A child is a mother’s delight (photo: Richard C. Walker)
Keeping little ones clean — an unending task (photo: Richard C. Walker)
A most precious resource in India is a cow (photo: Richard C. Walker)
Who is this walking silently in saffron sari, a child by her side, dark eyes and serene face veiling thousands of years of mystery, pain and spirituality?
She is the Indian woman. The recipient of a cultural heritage dating back to some 30 centuries before Christ.
She has always been held in high esteem in India. But how this has been manifest has varied over the millenia.
The golden age of women in India was the Vedic Age (1500-550 B.C.). According to the Upanishads (Hindu treatises) women were created as equals of men, complementing them like halves of a shell completing the whole shell.
During these ancient times women were educated on a par with their husbands and brothers and contributed to cultural and religious life. The RigVeda, for example, the oldest of the Hindu sacred scriptures-has hymns composed by more than 20 women.
Marriage in the Vedic Age was more liberal for women than at any time since in India. The Rig-Veda did not require obedience of the wife. Her position was one of dignity which expressed itself in the fact that she could participate in religious practices and services. Many women distinguished themselves as Vedic scholars, as well as great philosophers, debaters and teachers, and those who did not marry could become brahmavadinis, allowed to discourse about the god Brahman, sacrific to fire, and study the Vedas.
During the age of Panini (5th c. B.C.) women remained scholars and teachers and continued to be involved in the social, intellectual, cultural and political life of India. A woman could study whatever her male counterparts did, including mathematics, logic, theology, military science, astrology, carpentry and the fine arts. Some women even became warriors, fighting on the battlefield alongside men. The Rig-Veda mentions two of them, Vadhrimati and Vishpala.
Change appeared on the horizon with the dawn of the Epic or Mauryan Age (320-185 B.C.) during which the great Sanskrit epics were written. Women shared some status in parity with men, but their rights gradually began to be equated with the privilege of serving men.
Much of the reason for this has been attributed to various interpretations of the Rama story, which tells of the great Bull-Ram wars. Rama, a dissident Aryan considered to be an incarnation of the god Vishnu was allegedly unable to overthrow women in his native Anatolia, and brought his people to India where his resentment for the power of women continued to mount. According to tradition, he set up the ram as the symbol of masculine power and made it his rallying point. His success is said to have begun with his marriage to the hereditary princess Sita, whom he succeeded in dominating, mistreating, and overthrowing in her position as ruler, leaving as his legacy centuries of warfare between the matriarchal people of the Bull (the Hourava) and the patriarchal Ramites (the Pandavas). Later, with the appearance of Krishna another incarnation of Vishnu the Ramites won out and patriarchy took foothold.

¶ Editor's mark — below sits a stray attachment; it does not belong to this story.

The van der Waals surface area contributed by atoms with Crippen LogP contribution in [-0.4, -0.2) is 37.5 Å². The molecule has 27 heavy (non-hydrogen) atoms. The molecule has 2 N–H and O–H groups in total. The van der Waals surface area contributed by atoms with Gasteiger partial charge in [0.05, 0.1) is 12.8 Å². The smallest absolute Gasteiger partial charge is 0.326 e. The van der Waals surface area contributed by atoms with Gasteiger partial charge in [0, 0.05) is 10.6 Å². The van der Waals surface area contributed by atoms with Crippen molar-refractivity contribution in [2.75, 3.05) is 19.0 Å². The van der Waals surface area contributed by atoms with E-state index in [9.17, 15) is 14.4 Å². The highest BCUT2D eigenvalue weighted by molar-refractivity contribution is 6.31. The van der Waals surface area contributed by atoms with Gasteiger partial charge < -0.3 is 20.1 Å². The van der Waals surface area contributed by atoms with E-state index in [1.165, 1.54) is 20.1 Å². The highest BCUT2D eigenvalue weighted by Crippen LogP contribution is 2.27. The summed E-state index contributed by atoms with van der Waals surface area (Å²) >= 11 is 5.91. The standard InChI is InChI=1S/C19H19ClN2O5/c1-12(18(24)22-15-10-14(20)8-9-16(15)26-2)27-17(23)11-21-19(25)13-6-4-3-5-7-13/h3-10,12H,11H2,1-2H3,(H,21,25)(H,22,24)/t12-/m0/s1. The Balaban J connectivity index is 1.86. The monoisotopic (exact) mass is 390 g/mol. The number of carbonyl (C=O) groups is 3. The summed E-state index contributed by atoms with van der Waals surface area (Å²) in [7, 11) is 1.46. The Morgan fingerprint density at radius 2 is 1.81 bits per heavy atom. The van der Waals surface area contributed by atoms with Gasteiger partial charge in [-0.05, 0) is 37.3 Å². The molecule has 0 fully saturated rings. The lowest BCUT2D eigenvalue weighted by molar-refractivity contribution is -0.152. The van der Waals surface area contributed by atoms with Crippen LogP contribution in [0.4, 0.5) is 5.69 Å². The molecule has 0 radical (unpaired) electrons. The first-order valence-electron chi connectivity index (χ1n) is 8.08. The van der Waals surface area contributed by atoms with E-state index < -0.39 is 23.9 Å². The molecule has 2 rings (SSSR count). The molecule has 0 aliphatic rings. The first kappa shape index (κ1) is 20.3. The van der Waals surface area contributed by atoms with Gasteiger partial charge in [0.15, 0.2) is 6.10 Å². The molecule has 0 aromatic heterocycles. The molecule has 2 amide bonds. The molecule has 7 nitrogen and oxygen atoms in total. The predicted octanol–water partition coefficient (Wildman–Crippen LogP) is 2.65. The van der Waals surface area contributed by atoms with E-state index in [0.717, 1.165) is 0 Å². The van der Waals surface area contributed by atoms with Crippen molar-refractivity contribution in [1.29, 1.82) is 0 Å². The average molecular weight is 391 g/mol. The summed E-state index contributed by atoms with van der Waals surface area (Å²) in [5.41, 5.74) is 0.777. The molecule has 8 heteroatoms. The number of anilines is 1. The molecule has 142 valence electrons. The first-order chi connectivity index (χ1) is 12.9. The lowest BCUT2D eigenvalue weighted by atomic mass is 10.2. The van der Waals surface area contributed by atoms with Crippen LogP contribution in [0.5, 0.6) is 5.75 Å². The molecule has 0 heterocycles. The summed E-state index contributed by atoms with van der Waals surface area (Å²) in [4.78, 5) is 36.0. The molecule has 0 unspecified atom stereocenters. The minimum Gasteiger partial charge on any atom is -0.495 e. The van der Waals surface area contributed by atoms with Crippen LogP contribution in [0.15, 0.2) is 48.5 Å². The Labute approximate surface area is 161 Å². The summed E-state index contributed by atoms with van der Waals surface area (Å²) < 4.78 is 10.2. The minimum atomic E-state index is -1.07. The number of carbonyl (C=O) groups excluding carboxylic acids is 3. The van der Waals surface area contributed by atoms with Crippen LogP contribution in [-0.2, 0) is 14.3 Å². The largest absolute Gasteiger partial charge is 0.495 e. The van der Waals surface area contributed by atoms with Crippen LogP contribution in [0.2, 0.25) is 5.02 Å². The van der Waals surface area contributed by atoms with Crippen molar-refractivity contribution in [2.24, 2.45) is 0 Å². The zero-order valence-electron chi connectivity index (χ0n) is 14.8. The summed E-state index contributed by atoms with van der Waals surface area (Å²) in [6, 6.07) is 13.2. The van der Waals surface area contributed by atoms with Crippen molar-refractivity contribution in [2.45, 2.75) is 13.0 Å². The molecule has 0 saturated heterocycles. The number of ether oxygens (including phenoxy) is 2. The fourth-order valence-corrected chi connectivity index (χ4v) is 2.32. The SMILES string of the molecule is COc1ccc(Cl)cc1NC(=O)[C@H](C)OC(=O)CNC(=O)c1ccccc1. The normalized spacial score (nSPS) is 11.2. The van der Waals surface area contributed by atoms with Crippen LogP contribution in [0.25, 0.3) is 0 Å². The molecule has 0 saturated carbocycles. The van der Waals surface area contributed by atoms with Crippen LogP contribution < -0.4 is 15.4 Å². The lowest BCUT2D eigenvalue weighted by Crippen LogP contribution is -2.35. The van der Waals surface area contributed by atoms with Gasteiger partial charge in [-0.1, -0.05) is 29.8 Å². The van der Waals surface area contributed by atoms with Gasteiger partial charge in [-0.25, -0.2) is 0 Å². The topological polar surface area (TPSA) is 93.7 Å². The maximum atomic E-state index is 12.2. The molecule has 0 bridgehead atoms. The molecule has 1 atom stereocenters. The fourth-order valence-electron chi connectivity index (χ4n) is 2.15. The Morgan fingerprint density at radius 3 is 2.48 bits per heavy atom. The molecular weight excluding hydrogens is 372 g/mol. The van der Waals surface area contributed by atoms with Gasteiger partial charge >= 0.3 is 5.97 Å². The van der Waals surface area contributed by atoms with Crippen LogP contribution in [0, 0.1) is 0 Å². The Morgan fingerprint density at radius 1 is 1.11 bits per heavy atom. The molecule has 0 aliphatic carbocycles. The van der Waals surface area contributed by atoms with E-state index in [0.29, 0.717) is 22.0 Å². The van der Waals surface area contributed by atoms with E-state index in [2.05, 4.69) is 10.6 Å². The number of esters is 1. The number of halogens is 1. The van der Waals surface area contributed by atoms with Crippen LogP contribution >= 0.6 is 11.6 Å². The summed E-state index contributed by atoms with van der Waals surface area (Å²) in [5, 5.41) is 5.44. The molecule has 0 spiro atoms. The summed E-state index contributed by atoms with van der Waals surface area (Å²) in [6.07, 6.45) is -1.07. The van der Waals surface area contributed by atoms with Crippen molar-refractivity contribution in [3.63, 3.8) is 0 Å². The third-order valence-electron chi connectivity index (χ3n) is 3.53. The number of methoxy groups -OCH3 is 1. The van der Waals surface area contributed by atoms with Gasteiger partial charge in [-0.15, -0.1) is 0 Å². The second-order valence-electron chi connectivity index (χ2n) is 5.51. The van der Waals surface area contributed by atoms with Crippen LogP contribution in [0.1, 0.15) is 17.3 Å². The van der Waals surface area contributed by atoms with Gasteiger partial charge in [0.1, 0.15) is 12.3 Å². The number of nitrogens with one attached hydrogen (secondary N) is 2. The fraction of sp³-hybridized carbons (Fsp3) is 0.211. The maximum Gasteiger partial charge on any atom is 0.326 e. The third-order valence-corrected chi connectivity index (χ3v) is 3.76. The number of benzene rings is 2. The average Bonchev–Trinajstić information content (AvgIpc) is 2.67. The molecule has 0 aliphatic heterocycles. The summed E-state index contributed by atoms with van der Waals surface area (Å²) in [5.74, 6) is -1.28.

Under the male-dominated system the respect afforded to a woman was predominantly in her role as wife and mother, and not as teacher or religious scholar. Many of the former educational and political opportunities enjoyed by women of ancient India were rescinded, and a womans identity became tied to her relationship to men. The sanctity of motherhood became both the reason for honoring women and the primary mode of expressing piety in the Hindu system.
The worship of God as mother continues even today. Ramakrishna, one of the great modern Hindu saints, posed the question, Why does the God lover find such pleasure in addressing the deity as Mother? In answering himself, he said, Because the child is more free with its mother and consequently she is dearer to the child than anyone else.
The rapid changes the world has undergone in the past few decades have affected Indian women as they have all women. The female literacy rate remains extremely low (it is highest in the State of Kerala), but intensive programs are underway throughout the sub-continent to change this situation. Laws have been introduced which benefit women: child marriage and dowries are now forbidden, and widows are permitted to inherit and to remarry.
The Indian government and local and international agencies have stepped up projects aimed at involving rural women in educational, vocational, nutritional and health care training. Here, as in other traditional societies, the most successful programs have proven to be those in which women are reaching out to other women.
In rural areas, however, strangers still address every woman as mother, and it is said that a Hindu does not turn old when his hair turns gray, but when he loses his mother. These abiding traditions do not stem from male superiority, but from the esteem the average Indian feels for what he deems the qualities of woman as mother: devotion, love, loyalty, unselfishness.
Veronica J. Treanor is a doctoral student in anthropology and director of the Council on Development Education.